The idea for this book grew out of a pretty good source: Dylan himself. In his highly entertaining 2004 memoir, “Chronicles, Volume One,” Dylan wrote extensively about what critics and fans have written off as his fallow period, the 1980s. Dylan himself doesn’t shy away from the outside criticism and actually proves to be his own harshest critic in the book.
To see Dylan today, it’s hard to imagine that he went through a decade-long slump. He is riding high now. His albums sell well. He has the clout and the chops to play about one hundred shows a year around the world. He is beloved by a generation of fans that wasn’t even born yet when in the mid-Seventies, he was polishing off “Blood on the Tracks,” often hailed as his best album.
Dylan explained in “Chronicles” that he set out on a deliberate and thoughtful course of action to regain his relevance in our lives. This idea intrigued me – that this brilliant musician – had the wherewithal to craft on such an ambitious and ultimately successful strategy for his comeback.
I listen to Dylan’s music all the time on my iPhone. As with The Beatles’ best stuff, I marvel at how much I am picking up, even after I’ve listened to the same tune for the hundredth time. I can shake my head in wonderment at the wild, driving harmonica solo in “Absolutely Sweet Marie” or the soulful singing of a very wise man in “Workingman’s Blues # 2.” I can smile at the silly knock-knock joke in “Po’ Boy” or the fury of the narrator in “Masters of War.”
Bob Dylan has few peers when it comes to evoking a mood. He can make an audience listen to him in a respectful silence as he tells the story of Hattie Carroll or Willie McTell or Hollis Brown. or he can prompt people of all ages to jump out of their seats and dance to “Maggie’s Farm” or “Tombstone Blues” or “Jolene” or “All Along the Watchtower.”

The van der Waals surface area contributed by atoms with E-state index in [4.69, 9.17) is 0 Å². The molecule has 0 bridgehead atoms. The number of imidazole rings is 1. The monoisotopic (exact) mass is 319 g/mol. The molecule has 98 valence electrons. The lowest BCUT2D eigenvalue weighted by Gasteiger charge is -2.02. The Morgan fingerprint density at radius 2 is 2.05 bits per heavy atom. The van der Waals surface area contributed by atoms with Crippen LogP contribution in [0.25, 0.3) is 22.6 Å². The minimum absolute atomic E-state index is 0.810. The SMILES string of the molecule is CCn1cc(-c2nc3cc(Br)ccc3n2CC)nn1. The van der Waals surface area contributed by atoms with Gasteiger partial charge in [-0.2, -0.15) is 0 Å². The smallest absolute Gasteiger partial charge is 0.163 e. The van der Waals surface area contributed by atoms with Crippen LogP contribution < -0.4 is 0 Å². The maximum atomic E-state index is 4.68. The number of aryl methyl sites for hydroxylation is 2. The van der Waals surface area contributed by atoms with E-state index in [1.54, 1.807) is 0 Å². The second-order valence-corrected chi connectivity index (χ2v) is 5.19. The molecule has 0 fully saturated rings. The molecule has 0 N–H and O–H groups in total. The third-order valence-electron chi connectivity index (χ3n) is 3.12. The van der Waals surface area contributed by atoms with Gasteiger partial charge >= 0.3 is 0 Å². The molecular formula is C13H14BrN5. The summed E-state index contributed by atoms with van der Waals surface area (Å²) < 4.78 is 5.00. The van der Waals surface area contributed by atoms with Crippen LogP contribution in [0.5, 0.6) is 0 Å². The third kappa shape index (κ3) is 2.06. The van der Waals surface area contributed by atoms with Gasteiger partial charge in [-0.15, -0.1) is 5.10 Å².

A few words about the title of this book: “Forget About Today” is a phrase from Dylan’s gem, “Mr. Tambourine Man” (which, coincidentally or not, is also my favorite Dylan song of all). It represents a concept that he has lived and it stands as the cornerstone of his longevity.
He has proven the value of forging ahead and not letting success or failure overwhelm him. You will read in the ensuing chapters how Dylan has done this.
It’s my hope that you will embrace the kinds of life lessons that Dylan has carried out for himself. It’s tricky writing about such a powerful presence – and one who is still going strong. Oh sure, critics carp that Dylan’s voice is too raspy and rough these days. Some suggest that maybe he should leave the road.
If he took the time to read this stuff, he’d probably shake his head. Maybe he’d laugh at the irony that the naysayers are saying today what people wrote fifty years ago: Bob Dylan can’t sing. Dylan is getting the last laugh on all of his detractors because he continues to do what he wants. That lesson in itself is pretty powerful.
In case you were wondering, Dylan did not talk with me for this project. I was asked to submit a formal interview request by email and did so. Through his representative, he politely declined the invitation. I couldn’t feel too badly about the rejection. Dylan seldom grants interviews to authors and usually talks publicly when it serves his needs, upon the arrival of a new album. Most entertainment people have the same game plan.
Nor did I seek his approval to write this book. The opinions expressed on these pages are all mine. I don’t want to present to the world yet another Dylan biography. Likewise, my mission is not to reveal the identity of “Mr. Jones” or offer the millionth theory on the subject.
I hoped to write something more thoughtful and original. Dylan has inspired me, and my guess is that he has inspired you as well.